A guard escorts a detainee at a facility in Adelanto, CA, run by the GEO Group, one of the largest private prison companies in the United States, on November 15, 2013.
John Moore—Getty Images
By Joseph Margulies
August 24, 2016
IDEAS

Margulies is a civil rights attorney and a professor of law and government at Cornell University, as well as the author most recently of What Changed When Everything Changed: 9/11 and the Making of National Identity. He is counsel to Abu Zubaydah.


The Department of Justice recently announced it would begin to phase out the use of private prisons for federal inmates. We should cheer, but less for the reasons given than those the DOJ left unsaid.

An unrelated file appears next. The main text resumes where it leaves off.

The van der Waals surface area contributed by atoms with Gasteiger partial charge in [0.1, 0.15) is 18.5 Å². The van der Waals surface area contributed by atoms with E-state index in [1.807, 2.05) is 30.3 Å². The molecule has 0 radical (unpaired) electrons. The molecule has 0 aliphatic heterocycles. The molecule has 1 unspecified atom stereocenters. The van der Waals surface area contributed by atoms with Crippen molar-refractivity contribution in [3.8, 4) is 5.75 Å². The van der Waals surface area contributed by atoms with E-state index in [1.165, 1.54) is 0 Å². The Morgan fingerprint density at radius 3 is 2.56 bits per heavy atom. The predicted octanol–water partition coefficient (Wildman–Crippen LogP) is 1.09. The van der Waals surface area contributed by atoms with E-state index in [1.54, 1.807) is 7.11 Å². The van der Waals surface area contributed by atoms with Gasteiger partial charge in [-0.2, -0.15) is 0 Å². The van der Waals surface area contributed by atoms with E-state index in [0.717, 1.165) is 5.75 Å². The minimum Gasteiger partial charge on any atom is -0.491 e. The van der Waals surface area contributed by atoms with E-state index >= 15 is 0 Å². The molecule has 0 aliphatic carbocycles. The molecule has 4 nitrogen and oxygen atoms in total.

In her memo announcing the change, Deputy Attorney General Sally Yates pointed out that private prisons “compare poorly” to facilities run by the federal Bureau of Prisons. The DOJ found that, in general, private prisons provide fewer correctional services at greater security and safety risk to inmates and staff, without producing substantial savings.

These results are related. To achieve their modest savings, private prisons tend to cut back on staff costs and training. More than a decade ago, researchers found that private facilities pay their officers less, provide fewer hours of training and have higher inmate-to-staff ratios, a combination which may account for their much higher turnover rate among correctional officers, as well as the uptick in inmate assaults.

This is the conventional critique of private prisons: They do not deliver on their promise of significant savings, and the greater risk far outweighs the small fiscal benefit they provide to those within the walls.